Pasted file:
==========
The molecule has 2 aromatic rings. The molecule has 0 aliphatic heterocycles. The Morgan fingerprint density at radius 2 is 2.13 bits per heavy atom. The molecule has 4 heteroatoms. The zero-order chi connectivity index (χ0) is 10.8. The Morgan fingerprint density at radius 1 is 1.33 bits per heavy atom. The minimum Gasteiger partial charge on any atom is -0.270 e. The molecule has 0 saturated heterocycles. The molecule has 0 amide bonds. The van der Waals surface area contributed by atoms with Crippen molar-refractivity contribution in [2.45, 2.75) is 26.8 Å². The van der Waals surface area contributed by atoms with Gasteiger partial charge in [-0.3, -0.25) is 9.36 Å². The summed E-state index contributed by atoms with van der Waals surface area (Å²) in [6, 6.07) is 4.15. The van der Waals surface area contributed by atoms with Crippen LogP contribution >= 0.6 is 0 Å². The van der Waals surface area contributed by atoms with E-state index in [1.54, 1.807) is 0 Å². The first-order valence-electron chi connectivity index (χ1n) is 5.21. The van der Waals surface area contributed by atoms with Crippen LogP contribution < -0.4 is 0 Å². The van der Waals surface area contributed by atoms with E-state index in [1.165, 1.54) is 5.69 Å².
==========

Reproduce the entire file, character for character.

The molecule has 2 aromatic rings. The molecule has 0 aliphatic heterocycles. The Morgan fingerprint density at radius 2 is 2.13 bits per heavy atom. The molecule has 4 heteroatoms. The zero-order chi connectivity index (χ0) is 10.8. The Morgan fingerprint density at radius 1 is 1.33 bits per heavy atom. The minimum Gasteiger partial charge on any atom is -0.270 e. The molecule has 0 saturated heterocycles. The molecule has 0 amide bonds. The van der Waals surface area contributed by atoms with Crippen molar-refractivity contribution in [2.45, 2.75) is 26.8 Å². The van der Waals surface area contributed by atoms with Gasteiger partial charge in [-0.3, -0.25) is 9.36 Å². The summed E-state index contributed by atoms with van der Waals surface area (Å²) in [6, 6.07) is 4.15. The van der Waals surface area contributed by atoms with Crippen LogP contribution >= 0.6 is 0 Å². The van der Waals surface area contributed by atoms with E-state index in [1.54, 1.807) is 0 Å². The first-order valence-electron chi connectivity index (χ1n) is 5.21. The van der Waals surface area contributed by atoms with Crippen LogP contribution < -0.4 is 0 Å². The van der Waals surface area contributed by atoms with E-state index in [1.165, 1.54) is 5.69 Å².